Shinplaster

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Re: Good quality pots and pans that won't break the bank
« Reply #11 on: September 13, 2017, 10:00:24 AM »
I have Lagostina pots that are almost 40 years old.  They still look like new.  You can find them at places like Winners (Canada) and Homegoods and TJ Maxx in the States for reasonable prices.  Second the recommendation for Revereware - my Mom has pots that are at least 60 years old, and they still work and look great.

We gave our son and DIL All Clad that we bought at an outlet store (65% off retail).  They love them.

CU Tiger

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Re: Good quality pots and pans that won't break the bank
« Reply #12 on: September 23, 2017, 07:19:38 AM »
Personally, I avoid any pans that are 'coated' in teflon, ceramic or anything else. If you take care* of your pans, most kinds will last years if not decades.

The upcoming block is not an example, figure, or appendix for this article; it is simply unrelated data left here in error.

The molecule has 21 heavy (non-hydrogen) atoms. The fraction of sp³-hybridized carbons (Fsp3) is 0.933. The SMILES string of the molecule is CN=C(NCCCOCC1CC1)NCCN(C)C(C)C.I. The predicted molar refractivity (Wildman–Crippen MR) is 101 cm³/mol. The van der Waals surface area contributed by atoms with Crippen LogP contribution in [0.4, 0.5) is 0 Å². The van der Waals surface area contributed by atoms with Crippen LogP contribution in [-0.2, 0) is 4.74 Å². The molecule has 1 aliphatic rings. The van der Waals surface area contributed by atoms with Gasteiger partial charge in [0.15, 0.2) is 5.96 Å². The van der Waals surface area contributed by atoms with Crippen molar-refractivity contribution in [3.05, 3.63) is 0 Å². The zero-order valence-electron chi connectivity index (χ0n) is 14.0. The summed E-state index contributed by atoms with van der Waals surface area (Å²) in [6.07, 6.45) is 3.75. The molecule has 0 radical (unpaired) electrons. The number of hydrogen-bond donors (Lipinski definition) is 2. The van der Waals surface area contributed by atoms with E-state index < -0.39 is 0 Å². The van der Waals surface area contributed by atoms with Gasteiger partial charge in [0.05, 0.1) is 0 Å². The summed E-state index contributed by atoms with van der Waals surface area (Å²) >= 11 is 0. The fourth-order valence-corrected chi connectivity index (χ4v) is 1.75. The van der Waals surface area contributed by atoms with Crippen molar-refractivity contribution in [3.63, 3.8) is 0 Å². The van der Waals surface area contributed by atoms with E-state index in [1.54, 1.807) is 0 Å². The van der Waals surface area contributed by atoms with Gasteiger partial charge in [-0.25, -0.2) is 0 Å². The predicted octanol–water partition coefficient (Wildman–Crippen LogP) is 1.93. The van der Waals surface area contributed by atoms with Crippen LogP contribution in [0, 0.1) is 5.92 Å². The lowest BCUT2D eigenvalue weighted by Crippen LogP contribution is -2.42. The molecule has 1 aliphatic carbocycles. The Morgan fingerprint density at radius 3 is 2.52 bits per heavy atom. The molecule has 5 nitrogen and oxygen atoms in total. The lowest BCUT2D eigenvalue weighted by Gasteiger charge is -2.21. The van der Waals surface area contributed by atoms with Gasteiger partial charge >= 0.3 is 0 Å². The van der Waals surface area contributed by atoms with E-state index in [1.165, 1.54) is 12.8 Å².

Agree with nereo here. Teflon will always wear out. I have a stainless steel Caphalon saute pan that has lasted me 8 or so years, and recently got a stainless All Clad that is heavy as shit but should last forever. Cast iron is a good choice too but there's a learning curve to cooking and taking care of it, that said I have a $5 cast iron pan from Craigslist that's lasted 8 years.

Your cast iron pan will last much longer than you do. I know some cast iron pans that are older than I am! Spend a few minutes learning how to season it, care for it properly, and it will give a lifetime of service - and go on to do the same for other people.
There are two ways to get enough: one is to continue to accumulate more and more. The other is to desire less. - G.K. Chesterton

lizzzi

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Re: Good quality pots and pans that won't break the bank
« Reply #13 on: September 23, 2017, 08:31:10 AM »